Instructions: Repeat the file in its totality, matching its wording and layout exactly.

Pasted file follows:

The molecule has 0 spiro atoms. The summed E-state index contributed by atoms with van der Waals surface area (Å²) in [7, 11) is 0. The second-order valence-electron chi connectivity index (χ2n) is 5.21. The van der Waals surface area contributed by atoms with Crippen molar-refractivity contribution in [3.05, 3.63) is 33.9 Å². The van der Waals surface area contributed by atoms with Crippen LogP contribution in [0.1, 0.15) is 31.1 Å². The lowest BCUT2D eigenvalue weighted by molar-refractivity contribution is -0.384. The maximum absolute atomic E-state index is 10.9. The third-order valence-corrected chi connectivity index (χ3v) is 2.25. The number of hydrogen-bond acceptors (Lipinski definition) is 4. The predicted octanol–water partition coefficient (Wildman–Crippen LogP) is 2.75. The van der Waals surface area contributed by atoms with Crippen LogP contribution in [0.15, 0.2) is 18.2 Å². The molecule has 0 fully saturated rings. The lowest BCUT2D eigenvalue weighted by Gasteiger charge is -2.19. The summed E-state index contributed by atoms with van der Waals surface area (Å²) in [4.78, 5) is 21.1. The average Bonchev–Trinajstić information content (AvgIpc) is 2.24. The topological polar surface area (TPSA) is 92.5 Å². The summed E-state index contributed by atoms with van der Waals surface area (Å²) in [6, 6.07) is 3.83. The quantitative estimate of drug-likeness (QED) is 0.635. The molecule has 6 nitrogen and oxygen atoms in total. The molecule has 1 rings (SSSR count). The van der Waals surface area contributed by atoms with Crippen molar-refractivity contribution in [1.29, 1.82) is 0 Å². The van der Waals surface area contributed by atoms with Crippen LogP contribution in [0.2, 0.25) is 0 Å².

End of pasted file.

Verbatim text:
The molecule has 0 spiro atoms. The summed E-state index contributed by atoms with van der Waals surface area (Å²) in [7, 11) is 0. The second-order valence-electron chi connectivity index (χ2n) is 5.21. The van der Waals surface area contributed by atoms with Crippen molar-refractivity contribution in [3.05, 3.63) is 33.9 Å². The van der Waals surface area contributed by atoms with Crippen LogP contribution in [0.1, 0.15) is 31.1 Å². The lowest BCUT2D eigenvalue weighted by molar-refractivity contribution is -0.384. The maximum absolute atomic E-state index is 10.9. The third-order valence-corrected chi connectivity index (χ3v) is 2.25. The number of hydrogen-bond acceptors (Lipinski definition) is 4. The predicted octanol–water partition coefficient (Wildman–Crippen LogP) is 2.75. The van der Waals surface area contributed by atoms with Crippen LogP contribution in [0.15, 0.2) is 18.2 Å². The molecule has 0 fully saturated rings. The lowest BCUT2D eigenvalue weighted by Gasteiger charge is -2.19. The summed E-state index contributed by atoms with van der Waals surface area (Å²) in [4.78, 5) is 21.1. The average Bonchev–Trinajstić information content (AvgIpc) is 2.24. The topological polar surface area (TPSA) is 92.5 Å². The summed E-state index contributed by atoms with van der Waals surface area (Å²) in [6, 6.07) is 3.83. The quantitative estimate of drug-likeness (QED) is 0.635. The molecule has 6 nitrogen and oxygen atoms in total. The molecule has 1 rings (SSSR count). The van der Waals surface area contributed by atoms with Crippen molar-refractivity contribution in [1.29, 1.82) is 0 Å². The van der Waals surface area contributed by atoms with Crippen LogP contribution in [0.2, 0.25) is 0 Å².